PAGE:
Type 1 diabetes isn't an easy disease to put an end to; not only do scientists have to fix the complete lack of insulin being produced by the patient's own pancreas, but the cells they try to send in to help keep getting destroyed by the immune system. It's a medical catch-22.
But a US patent has just been approved for what could be the first functional cure for the condition – by combining insulin-delivering cells with technology that allows them to hide from the immune system for years at a time.
The cells are called 'Melligen cells', and they can produce, store, and release insulin in response to human blood sugar levels.
University of Technology Sydney (UTS) scientists have been genetically engineering these Melligen cells for years so they can release insulin in order to regulate human blood sugar levels – just like the beta cells that are destroyed by type 1 diabetes are supposed to.
And last year, the team published a paper showing they could reverse type 1 diabetes in mice.
That was great, but those mice were immunocompromised, which meant they didn't have an immune response. In the human body, the cells would still be attacked on entry. And that's where this new collaboration comes in.
The UTS scientists have now joined up with US clinical stage biotechnology company PharmaCyte Biotech, who have developed a product called Cell-in-a-Box that can, in theory, encapsulate the Melligen cells and hide them from the immune system. They've just patented the combination.
"My team and I are extremely pleased that the US patent for the Melligen cells has been granted," says lead researcher at UTS, Ann Simpson. "This takes us a step closer to releasing diabetics from the need to inject insulin daily and, more importantly, protecting them from the debilitating complications of the disease such as blindness, kidney failure and cardiovascular problems."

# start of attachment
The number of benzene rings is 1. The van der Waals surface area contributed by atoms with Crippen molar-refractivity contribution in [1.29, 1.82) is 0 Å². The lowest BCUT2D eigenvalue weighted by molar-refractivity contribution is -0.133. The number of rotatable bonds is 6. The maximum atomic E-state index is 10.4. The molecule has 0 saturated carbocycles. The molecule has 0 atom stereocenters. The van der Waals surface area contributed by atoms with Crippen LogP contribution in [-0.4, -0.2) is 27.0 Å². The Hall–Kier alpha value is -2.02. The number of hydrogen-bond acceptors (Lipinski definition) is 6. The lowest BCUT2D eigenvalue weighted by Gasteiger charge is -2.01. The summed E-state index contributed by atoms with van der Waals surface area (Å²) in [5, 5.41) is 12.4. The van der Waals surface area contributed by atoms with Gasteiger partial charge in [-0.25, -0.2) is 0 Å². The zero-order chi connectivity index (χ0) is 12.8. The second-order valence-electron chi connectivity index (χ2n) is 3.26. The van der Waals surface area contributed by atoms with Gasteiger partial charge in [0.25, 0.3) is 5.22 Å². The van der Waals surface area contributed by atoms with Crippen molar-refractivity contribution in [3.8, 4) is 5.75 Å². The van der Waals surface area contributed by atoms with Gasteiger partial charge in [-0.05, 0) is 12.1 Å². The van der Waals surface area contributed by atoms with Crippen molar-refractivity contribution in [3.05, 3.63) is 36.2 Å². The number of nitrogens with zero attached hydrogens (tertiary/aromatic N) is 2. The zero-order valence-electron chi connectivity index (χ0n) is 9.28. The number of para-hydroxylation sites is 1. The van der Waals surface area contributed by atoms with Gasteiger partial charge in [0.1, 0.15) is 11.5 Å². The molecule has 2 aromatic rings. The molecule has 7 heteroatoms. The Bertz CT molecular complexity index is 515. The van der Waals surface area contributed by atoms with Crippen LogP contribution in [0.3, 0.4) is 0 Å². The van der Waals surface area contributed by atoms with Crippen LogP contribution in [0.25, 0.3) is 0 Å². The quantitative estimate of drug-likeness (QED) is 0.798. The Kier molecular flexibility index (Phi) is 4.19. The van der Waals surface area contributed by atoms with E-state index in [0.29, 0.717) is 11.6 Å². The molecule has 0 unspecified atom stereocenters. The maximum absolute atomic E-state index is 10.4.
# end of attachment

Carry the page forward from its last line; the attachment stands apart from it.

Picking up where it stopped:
The aim of Cell-in-a-Box is to completely remove the immune system issue by encapsulating the Melligen cells in an immune system friendly coating, allowing them to chill out in the pancreas without being attacked.
The special cellulose structure that makes up the Cell-in-a-Box allows molecules to move in and out, letting the Melligen cells know when blood sugar is low, and producing and releasing insulin when required - all without the immune system realising it's there.
"This is a culmination of many years' work by our group and we look forward to working with PharmaCyte's Diabetes Consortium to utilise the Cell-in–a-Box technology to encapsulate the cells for preclinical trials aimed at curing diabetes," says Simpson.
"We anticipate that the capsule technology will protect the Melligen cells from the body's immune response that normally destroys foreign tissue, allowing the Melligen cells to be transplanted into humans."
The Cell-in-a-Box technology is able to stay in the body for at least two years without damage or damaging tissue nearby, meaning it could be a long-term solution for type 1 diabetes sufferers. We are exceptionally excited to see what human trials show, as this could bring us closer than ever to a functional cure for a pretty dangerous disease.
To be clear, although there are peer-reviewed studies for both of these technologies, there have not been any on the combination of Melligen cells and Cell-in-a-Box together, and how they will work together to fight type 1 diabetes. But now that the patent has been granted, the researchers will be moving into trials.
"If we are successful in this effort, it will bring to fruition the many years of research that have been conducted by Professor Simpson and her colleagues at UTS in developing these remarkable cells," said PharmaCyte's CEO, Kenneth Waggoner.
"For the millions of people worldwide who suffer from a disease of epidemic proportions, our treatment could relieve them of the onerous daily requirements for insulin administration and dietary restrictions and offer a life free from the very serious and even life-threatening complications associated with diabetes."